Viruses learn new tricks, in real time: my story in tomorrow's New York Times

By Carl Zimmer | January 26, 2012 3:03 pm

Charles Darwin recognized that natural selection can make eyes sharper, muscles stronger, and fur thicker. But evolution does more than just improve what’s already there. It also gives rise to entirely new things—like eyes and muscles and fur. To study how new things evolve, biologists usually have to rely on ancient clues left behind for hundreds of millions of years. But in a study published today, scientists at Michigan State University show that it’s possible to watch something new evolve in front of their eyes, in just a couple weeks.

The scientists were studying a virus, which evolved a new way of invading cells. As a result, their research not only sheds light on a fundamental question about evolution. It also suggests that it may worryingly easy for viruses such as influenza to turn into new epidemics. Check it out.

[Image of lambda virus: AJC1 on Flickr via Creative Commons]


Comments (7)

  1. PM Cheng

    I thought viruses just feed, multiply and hibernate (when the condition is not condusive). It is interesting to learn that they can learn. Wish to know more if they display other characteristics like interact and play behaviour.

  2. I just finished reading Microcosm a few weeks ago and loved it. I’m sure my daughter is tired of me telling her amazing things from the book. When I read this article, it reminded me of the hypermutation e. coli will go through in times of stress. Do viruses do the same sort of thing?

  3. David B. Benson

    Evolving is not learning.

  4. Jess Tauber

    I wonder whether this portends a kind of coupling effect in natural systems we’ve missed- look at all the symmetry, antisymmetry and other mathematical phenomena in Nature, such as adherence to the Golden Mean, and so on. As I’ve found similar patterning at the atomic level, could it be that there is some way that the molecular genetic system’s parts can cooperate mutation-wise? We know that in eukaryotes very widely spread genes can literally come together in space and time even though they are far apart on the same chromosome, or even on different ones. In many enzymes string-separated parts come together in active sites. Lots to think about here. Do higher hierarchical levels affect the lower ones- a top-down situation, changing the probabilities of correlated alterations? Time to cogitate….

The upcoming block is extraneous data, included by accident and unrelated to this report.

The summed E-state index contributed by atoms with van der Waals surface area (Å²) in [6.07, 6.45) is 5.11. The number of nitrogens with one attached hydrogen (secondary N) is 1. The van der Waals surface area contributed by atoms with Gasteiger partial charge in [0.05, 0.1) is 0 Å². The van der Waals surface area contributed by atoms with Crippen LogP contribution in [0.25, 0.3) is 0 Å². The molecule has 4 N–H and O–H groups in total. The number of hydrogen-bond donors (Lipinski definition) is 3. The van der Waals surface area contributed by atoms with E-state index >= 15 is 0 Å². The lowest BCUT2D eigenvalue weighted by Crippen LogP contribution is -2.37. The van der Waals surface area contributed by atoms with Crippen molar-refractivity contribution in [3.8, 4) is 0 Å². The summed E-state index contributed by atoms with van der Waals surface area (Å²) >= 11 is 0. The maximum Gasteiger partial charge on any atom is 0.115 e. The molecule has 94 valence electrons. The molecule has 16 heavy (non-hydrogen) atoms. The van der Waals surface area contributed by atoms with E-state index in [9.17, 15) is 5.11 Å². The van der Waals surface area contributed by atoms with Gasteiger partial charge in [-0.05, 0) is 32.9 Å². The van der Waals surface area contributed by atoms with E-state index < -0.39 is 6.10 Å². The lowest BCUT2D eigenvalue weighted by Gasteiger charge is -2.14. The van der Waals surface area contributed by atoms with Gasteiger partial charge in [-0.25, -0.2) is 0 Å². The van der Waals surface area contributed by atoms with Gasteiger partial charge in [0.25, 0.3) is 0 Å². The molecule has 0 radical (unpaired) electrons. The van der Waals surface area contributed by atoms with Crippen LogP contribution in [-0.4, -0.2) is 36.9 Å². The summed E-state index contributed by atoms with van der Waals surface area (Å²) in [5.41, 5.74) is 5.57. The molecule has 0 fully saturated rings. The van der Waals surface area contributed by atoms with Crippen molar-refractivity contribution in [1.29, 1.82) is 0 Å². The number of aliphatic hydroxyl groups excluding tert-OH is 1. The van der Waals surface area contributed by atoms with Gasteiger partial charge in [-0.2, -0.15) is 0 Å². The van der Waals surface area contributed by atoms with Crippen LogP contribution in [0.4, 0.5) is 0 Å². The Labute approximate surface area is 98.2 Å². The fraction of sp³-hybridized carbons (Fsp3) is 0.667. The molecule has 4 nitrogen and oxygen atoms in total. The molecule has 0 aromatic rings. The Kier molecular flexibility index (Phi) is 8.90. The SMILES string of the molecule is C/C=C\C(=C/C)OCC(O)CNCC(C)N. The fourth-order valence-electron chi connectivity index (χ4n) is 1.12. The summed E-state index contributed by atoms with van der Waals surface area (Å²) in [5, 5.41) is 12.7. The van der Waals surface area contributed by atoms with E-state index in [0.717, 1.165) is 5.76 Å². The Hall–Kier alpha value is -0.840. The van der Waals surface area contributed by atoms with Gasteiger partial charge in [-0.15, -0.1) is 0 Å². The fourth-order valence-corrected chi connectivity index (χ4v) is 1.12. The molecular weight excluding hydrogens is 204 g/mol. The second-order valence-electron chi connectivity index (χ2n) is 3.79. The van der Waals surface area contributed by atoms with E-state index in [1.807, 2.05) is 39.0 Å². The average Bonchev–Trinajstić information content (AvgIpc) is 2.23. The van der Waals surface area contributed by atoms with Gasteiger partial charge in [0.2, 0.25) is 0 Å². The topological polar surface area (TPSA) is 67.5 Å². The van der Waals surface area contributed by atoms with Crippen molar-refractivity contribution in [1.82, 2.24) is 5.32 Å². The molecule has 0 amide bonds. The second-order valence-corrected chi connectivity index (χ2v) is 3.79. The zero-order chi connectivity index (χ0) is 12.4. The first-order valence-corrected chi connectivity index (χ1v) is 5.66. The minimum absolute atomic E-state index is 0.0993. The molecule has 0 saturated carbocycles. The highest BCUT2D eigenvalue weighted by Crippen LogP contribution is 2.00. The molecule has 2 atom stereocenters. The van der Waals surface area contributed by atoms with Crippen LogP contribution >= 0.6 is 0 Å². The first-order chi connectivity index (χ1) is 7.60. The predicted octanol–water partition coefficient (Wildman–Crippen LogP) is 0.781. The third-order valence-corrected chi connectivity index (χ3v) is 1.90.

5. Matt L

    @ #3 David B. Benson

    Yes, evolving is learning. It just is not the storage of knowledge in an electro-chemical feedback loop form. However, the new knowledge IS still encoded and stored, and will be repeated later. What rule says that learning something new means that you don’t forget something old?

    @ #4 Jess Tauber

    Huh? YOU’ve found these patterns of symmetry and asymmetry in the sub-atomic world? I don’t even know how to approach your comment, except with: No, the higher hierarchical levels are not in control, it all builds from the bottom up, complex interlocked feedback loops and cascade threshhold levels signalling different behaviors. I can’t even understand what you are trying to say for the most part. Our genetic systems actively try to repair mutations if possible, I’m not discounting the possibility of another mechanism that actively seeks out and encourages mutations, it might exist, but at first crack it seems to me that it would be severely evolutionarily disadvantageous unless the organism lived in wildly changing environs. And the enzyme stuff… are you just talking about the fact that proteins fold? Or are you talking about the fact that enzymes make chemical bonds with other proteins (their entire purpose)… where is the mystery here? That active sites bond? That is expected, it’s generally tough to get inactive sites to bond, usually because they are physically inaccessible because of the protein folding or just already electrically balanced and stable.

  6. Great paper and an excellent summary of it in the NYTs.

    I’m not sure if you know about this but the same kind of thing happened with measles: when people were originally developing the vaccine they passaged clinical isolates on extremely unnatural cells like vero’s (monkey kidney fibroblasts). In doing so it turned out that the virus had adapted to using a molecule called CD46 on their surface. Only a number of years later (after lots of research done) did everyone realise that ‘wild’ clinical viruses used the receptor SLAM only found on immune cells. Although I don’t think anyone has done the kind of evolutionary work like these Michigan guys did, they have done extensive biochemical characterisation: Multiple mutations in the virus attachment gene allowed CD46 use.

  7. sat

    I love how the article ends with a six orders of magnitude correction. :-)


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The Loom

A blog about life, past and future. Written by DISCOVER contributing editor and columnist Carl Zimmer.

About Carl Zimmer

Carl Zimmer writes about science regularly for The New York Times and magazines such as DISCOVER, which also hosts his blog, The LoomHe is the author of 12 books, the most recent of which is Science Ink: Tattoos of the Science Obsessed.


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